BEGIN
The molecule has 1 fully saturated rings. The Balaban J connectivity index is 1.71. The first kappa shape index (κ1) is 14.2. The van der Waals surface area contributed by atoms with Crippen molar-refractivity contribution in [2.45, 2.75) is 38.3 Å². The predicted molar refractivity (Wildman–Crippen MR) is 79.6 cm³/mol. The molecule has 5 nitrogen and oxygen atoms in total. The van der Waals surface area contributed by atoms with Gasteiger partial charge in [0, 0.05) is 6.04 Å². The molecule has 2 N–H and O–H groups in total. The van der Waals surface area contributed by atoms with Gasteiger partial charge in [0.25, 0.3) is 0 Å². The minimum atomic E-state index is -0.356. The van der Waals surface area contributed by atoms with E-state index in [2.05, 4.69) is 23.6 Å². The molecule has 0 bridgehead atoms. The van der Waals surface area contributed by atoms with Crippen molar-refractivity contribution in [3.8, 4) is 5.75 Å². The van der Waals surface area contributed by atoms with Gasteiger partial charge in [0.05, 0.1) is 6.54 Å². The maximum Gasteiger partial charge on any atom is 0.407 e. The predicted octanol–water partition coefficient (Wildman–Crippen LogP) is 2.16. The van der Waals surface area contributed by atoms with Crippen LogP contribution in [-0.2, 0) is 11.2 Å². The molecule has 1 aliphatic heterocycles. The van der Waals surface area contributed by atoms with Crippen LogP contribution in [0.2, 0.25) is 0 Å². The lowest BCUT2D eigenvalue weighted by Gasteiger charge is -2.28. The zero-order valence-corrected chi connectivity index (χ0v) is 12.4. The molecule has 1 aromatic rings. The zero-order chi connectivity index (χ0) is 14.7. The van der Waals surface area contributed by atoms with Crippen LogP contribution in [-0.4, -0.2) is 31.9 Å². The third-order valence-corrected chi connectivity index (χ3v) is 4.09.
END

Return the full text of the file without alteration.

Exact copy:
The molecule has 1 fully saturated rings. The Balaban J connectivity index is 1.71. The first kappa shape index (κ1) is 14.2. The van der Waals surface area contributed by atoms with Crippen molar-refractivity contribution in [2.45, 2.75) is 38.3 Å². The predicted molar refractivity (Wildman–Crippen MR) is 79.6 cm³/mol. The molecule has 5 nitrogen and oxygen atoms in total. The van der Waals surface area contributed by atoms with Gasteiger partial charge in [0, 0.05) is 6.04 Å². The molecule has 2 N–H and O–H groups in total. The van der Waals surface area contributed by atoms with Gasteiger partial charge in [0.25, 0.3) is 0 Å². The minimum atomic E-state index is -0.356. The van der Waals surface area contributed by atoms with E-state index in [2.05, 4.69) is 23.6 Å². The molecule has 0 bridgehead atoms. The van der Waals surface area contributed by atoms with Crippen molar-refractivity contribution in [3.8, 4) is 5.75 Å². The van der Waals surface area contributed by atoms with Gasteiger partial charge in [0.05, 0.1) is 6.54 Å². The maximum Gasteiger partial charge on any atom is 0.407 e. The predicted octanol–water partition coefficient (Wildman–Crippen LogP) is 2.16. The van der Waals surface area contributed by atoms with Crippen LogP contribution in [-0.2, 0) is 11.2 Å². The molecule has 1 aliphatic heterocycles. The van der Waals surface area contributed by atoms with Crippen LogP contribution in [0.2, 0.25) is 0 Å². The lowest BCUT2D eigenvalue weighted by Gasteiger charge is -2.28. The zero-order valence-corrected chi connectivity index (χ0v) is 12.4. The molecule has 1 aromatic rings. The zero-order chi connectivity index (χ0) is 14.7. The van der Waals surface area contributed by atoms with Crippen LogP contribution in [-0.4, -0.2) is 31.9 Å². The third-order valence-corrected chi connectivity index (χ3v) is 4.09.